One of the biggest draws for families considering moving to the area is the schools in Colchester. There are several primary schools that have been rated by Ofsted as ‘outstanding’, including Hamilton Primary School, St Teresa's Catholic Primary School and St Thomas More's Catholic Primary School. The town also contains two state grammar schools - Colchester Royal Grammar and Colchester County High for girls - both have been declared ‘outstanding’ by Ofsted.

Both the Philip Morant School and College and The Sixth Form College Colchester were rated ‘good’ in their most recent Ofsted reports, while the Colne Community School and College was awarded ‘outstanding’. Colchester also offers a selection of private schools such as St. Mary's School, Holmwood House School, Oxford House School and Colchester High School.


The University of Essex

Colchester is also home to the main campus for the University of Essex, which was established in the 1960s. It has become particularly reputable for its strong performance in social science, science and the humanities. The university also attracts a large amount of international students, with more than 130 nationalities studying there.

Jobs in Colchester

Colchester’s Quarterly Economic Report in January 2015 revealed that the area has a comparatively low unemployment rate of 5.7 per cent compared to Great Britain’s average of 6.8 per cent. Education, health and the army are the biggest employers in Colchester. Other prominent employers are the motor trade, manufacturing, research, arts, and retail industries.

Transport in Colchester

Colchester is a well connected town that has a substantial network of major roads, with the A12, A120, A133, A1124 and A134 forming the town’s key roads. These roads provide routes into London, Harwich and Ipswich. The town also has a large amount of bus routes that serve the town and surrounding area and a new bus station was opened in 2012.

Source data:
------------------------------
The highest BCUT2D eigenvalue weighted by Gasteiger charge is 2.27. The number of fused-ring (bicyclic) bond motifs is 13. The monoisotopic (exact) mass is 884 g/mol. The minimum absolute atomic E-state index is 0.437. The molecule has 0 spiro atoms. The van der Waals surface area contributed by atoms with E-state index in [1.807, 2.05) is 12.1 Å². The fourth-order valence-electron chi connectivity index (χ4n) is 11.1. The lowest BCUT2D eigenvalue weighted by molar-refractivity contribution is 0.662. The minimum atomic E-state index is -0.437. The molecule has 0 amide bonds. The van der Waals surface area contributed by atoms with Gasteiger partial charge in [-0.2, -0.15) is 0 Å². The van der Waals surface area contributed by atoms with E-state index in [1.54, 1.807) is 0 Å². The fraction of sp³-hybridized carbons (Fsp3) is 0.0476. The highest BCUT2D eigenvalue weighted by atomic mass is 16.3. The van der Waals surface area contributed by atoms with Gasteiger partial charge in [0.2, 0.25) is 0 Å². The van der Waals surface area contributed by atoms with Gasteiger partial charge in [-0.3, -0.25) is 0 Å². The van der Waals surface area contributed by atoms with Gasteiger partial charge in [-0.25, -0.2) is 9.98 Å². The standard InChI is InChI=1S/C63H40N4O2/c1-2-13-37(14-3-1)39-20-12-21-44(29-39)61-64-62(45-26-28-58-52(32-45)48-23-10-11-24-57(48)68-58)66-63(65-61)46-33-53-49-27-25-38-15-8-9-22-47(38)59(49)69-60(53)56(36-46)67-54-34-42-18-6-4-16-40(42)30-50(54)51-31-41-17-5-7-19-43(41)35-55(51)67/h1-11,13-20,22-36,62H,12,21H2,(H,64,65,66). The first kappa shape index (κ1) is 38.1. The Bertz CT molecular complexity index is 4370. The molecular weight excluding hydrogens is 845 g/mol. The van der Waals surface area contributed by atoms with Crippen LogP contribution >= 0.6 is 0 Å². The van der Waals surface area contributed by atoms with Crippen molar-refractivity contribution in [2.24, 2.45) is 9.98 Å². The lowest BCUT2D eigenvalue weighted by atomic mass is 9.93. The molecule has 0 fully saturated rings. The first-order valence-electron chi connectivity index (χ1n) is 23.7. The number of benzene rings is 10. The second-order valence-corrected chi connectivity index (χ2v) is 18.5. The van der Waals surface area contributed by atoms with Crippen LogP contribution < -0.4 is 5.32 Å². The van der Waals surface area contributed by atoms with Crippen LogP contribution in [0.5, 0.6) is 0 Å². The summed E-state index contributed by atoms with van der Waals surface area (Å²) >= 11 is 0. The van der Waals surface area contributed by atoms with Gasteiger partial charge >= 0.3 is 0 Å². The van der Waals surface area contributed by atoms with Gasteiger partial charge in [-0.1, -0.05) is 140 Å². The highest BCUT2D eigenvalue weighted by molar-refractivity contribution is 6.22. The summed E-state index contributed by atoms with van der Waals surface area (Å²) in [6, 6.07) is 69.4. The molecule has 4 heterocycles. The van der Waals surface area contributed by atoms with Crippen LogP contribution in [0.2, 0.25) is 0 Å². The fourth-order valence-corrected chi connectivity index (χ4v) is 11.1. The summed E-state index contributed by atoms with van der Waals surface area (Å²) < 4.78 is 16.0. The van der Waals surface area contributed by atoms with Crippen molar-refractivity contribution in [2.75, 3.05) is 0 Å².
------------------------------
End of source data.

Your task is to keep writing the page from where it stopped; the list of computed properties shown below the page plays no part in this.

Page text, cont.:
Harwich international seaport is around 20 miles from Colchester and there are regular ferries to the Netherlands, while cruise ships embarking from the port take passengers around Scandinavia, the Mediterranean and across the Atlantic. For those that prefer to fly, Stansted airport is the closest airport to Colchester at 31 miles away, while Southend airport is around 40 miles from the town.

The area contains several train stations, the largest of which is Colchester train station, where train into London Liverpool Street take as little as 49 minutes. An annual season ticket for this journey cost £4,796 in 2015.

Colchester Castle

Things to do in Colchester

There is a vast array of activities available to do in Colchester. The town has an ample selection of well known high street shops along with plenty of independent stores to suit shopping fanatics.

Colchester also has several museums that make for fun and educational days out. The Natural History Museum offers the chance to learn about wildlife habitats, biodiversity and climate change in the area, while the Hollytrees Museum shows how life has evolved since the 1700s. Colchester Castle Museum has loads of interactive exhibits and allows visitors to explore 2,000 years of British history, including the Romans and Normans.

Another of the area’s most popular attractions is Colchester Zoo, where there are more than 270 species of animal to see. The Zoo is set in 60 acres of land, but there is also the opportunity to get up close and personal with the animals during displays and feedings.

Colchester has a lively arts scene thanks to the Firstsite contemporary art gallery and The Minories, which is an art gallery run by the Colchester School of Art. There are also two theatres, The Mercury Theatre which produces original plays and hosts touring productions, and the Headgate Theatre which holds amateur productions.

If that’s not enough to keep the residents of Colchester entertained, there is also a multiplex cinema and a leisure centre which provides two swimming pools and numerous sports classes.

Weather in Colchester

Although Colchester is one of the driest parts of Britain it is one of the wettest areas in Essex. On average the months with the most rainfall are October and November, which have an average of 64.8mm and 59.9mm of rain. June and August have the highest maximum temperatures on average at 21.9 Celsius and 21.8 Celsius.